Although it was introduced as part of “pension simplification” in April 2006, I think most would agree that the lifetime allowance (or LTA as it is often referred) – and the planning that surrounds it – is actually far from being simple and straightforward.
This is especially so given the constant changes made to the allowance over the years. When it was introduced on 6 April 2006, the standard allowance was set at £1.5 million with a schedule of increases planned for every tax year. And that is exactly what happened until the 2010/11 tax year, by which time the standard LTA had increased to £1.8m. But that is as high as the allowance ever got.
Until this point, LTA planning was seldomly discussed as it affected such a small proportion of the population. However, since the end of the 2011/12 tax year, the standard LTA has been reduced significantly. By April 2016 it was set at just £1 million but from 2018/19, it started to increase each tax year in line with consumer price inflation (CPI) to reach the current level of £1,073,100. However, in the Spring 2021 budget, the Chancellor of the Exchequer announced that the LTA would not be increased any further until at least April 2026.
Given this backdrop, it’s understandable why the number of individuals affected by the LTA has grown significantly over the years and why it is often a key consideration for advisers as part of their financial planning with clients.
Although there is no limit on the value of authorised benefits that a pension scheme can provide to its members, each individual has a single lifetime allowance. This allowance relates to the amount of tax-privileged savings that the person can draw (or crystallise as we refer to it) from their pension schemes before a tax charge is applied. Therefore, it logically follows, that the higher that individual’s allowance is, the more scope there is for pension savings to be crystallised before a lifetime allowance tax charge will apply.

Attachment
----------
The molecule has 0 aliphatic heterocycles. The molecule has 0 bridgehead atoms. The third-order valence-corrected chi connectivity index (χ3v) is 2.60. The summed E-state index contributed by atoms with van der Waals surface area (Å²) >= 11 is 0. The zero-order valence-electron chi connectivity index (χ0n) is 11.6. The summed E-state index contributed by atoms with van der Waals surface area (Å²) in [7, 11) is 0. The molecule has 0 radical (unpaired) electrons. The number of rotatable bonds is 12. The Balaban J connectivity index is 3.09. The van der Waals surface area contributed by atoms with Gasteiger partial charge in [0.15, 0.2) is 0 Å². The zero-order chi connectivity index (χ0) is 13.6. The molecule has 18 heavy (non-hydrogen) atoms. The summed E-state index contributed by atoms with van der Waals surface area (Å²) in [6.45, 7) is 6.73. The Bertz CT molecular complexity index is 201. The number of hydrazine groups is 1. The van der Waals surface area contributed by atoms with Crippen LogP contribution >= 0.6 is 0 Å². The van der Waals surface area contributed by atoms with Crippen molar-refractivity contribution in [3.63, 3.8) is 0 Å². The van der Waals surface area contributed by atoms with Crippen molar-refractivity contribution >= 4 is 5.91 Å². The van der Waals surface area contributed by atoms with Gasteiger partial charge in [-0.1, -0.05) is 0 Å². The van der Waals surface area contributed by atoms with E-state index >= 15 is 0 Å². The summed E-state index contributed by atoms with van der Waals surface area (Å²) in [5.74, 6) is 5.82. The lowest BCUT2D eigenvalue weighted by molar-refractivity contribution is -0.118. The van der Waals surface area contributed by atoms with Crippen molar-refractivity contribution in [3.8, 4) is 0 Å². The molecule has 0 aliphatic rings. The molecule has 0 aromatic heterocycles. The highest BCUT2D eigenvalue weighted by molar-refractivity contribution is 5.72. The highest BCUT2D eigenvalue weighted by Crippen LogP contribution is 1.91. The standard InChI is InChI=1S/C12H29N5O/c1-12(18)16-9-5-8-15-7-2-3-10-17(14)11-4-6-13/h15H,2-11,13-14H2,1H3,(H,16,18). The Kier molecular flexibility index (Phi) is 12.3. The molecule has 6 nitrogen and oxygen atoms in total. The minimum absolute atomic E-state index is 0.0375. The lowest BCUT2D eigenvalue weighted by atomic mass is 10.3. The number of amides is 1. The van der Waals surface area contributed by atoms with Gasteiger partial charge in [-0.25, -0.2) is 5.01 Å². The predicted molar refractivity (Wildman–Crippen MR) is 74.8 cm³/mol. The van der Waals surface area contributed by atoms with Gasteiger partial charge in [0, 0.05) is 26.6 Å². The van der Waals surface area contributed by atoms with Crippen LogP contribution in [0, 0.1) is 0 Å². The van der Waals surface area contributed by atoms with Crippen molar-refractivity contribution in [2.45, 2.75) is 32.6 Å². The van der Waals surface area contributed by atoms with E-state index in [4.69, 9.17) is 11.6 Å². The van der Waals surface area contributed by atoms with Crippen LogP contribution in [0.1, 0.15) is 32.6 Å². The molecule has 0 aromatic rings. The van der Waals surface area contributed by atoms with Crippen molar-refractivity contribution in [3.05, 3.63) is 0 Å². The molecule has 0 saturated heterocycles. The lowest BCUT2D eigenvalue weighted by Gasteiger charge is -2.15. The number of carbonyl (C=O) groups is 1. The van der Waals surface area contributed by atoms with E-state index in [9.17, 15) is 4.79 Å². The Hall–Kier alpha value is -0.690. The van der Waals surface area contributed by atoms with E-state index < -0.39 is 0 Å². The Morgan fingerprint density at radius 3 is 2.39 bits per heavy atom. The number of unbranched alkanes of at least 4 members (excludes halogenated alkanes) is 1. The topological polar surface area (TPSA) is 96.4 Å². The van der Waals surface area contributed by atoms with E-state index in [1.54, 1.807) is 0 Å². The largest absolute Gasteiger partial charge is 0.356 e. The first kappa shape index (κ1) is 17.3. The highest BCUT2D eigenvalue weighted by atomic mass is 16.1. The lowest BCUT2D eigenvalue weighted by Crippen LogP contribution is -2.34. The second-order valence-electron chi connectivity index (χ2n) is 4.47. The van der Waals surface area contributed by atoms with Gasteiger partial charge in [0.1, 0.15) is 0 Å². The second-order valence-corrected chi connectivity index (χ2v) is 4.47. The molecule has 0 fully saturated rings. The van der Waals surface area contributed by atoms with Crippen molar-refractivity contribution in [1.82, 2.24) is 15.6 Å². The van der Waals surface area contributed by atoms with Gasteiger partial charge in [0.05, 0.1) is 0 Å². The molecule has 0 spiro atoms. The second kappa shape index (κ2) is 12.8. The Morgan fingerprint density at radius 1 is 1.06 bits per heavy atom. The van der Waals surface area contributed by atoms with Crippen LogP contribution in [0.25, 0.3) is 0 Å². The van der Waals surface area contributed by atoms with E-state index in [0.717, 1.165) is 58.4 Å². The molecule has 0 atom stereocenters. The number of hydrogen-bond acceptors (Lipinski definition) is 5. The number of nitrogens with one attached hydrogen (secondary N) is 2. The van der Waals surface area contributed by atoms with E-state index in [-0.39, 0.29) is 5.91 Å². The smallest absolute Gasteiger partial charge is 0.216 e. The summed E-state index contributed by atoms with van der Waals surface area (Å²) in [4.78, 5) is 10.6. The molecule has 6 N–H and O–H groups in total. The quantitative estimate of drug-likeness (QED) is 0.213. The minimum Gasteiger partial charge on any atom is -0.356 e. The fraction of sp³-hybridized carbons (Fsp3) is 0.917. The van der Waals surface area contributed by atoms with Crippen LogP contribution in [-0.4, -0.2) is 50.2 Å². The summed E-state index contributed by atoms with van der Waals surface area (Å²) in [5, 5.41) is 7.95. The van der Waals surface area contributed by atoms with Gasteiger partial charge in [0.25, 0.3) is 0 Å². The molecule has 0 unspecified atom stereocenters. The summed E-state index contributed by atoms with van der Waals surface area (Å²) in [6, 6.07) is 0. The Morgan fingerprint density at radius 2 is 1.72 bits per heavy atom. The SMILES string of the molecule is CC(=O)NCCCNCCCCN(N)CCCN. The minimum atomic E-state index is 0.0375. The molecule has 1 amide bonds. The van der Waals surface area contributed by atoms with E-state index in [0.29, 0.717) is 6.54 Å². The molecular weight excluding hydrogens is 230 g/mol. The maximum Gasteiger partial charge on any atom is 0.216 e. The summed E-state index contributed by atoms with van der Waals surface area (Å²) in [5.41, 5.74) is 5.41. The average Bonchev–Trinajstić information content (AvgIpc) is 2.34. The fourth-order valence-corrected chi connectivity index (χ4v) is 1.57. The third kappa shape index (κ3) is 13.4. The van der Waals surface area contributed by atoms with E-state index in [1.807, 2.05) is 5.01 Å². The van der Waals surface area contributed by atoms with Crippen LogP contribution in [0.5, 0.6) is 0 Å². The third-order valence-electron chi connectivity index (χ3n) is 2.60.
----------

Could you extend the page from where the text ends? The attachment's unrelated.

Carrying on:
Some individuals may already have an LTA higher than the current standard allowance as they have secured one or more of the seven types of LTA protection that have been offered since the LTA was introduced. But even where they haven’t done this already, it is worth remembering that two of these protections are still available if the individual qualifies.
The first of these is Fixed Protection 2016 (or FP16) – this protection provides a minimum LTA of £1.25 million and may be available if the client has not accrued further pension benefits after 5 April 2016. If there is any doubt whether the individual is eligible, then it is always advisable to check the relevant legislation before an application is made.
The second form of protection that could be applied for is Individual Protection 2016 (or IP16) – this is available if the client had pension savings valued at more than £1 million as at 5 April 2016. The value of the LTA will be the higher of the pension savings at that date, or the current standard lifetime allowance, subject to a maximum of £1.25 million. Therefore, Individual Protection 2016 would currently give a personalised LTA of somewhere between the current standard LTA of £1,073,100 and £1.25 million. Again, it is always worth checking the relevant legislation before an application is made.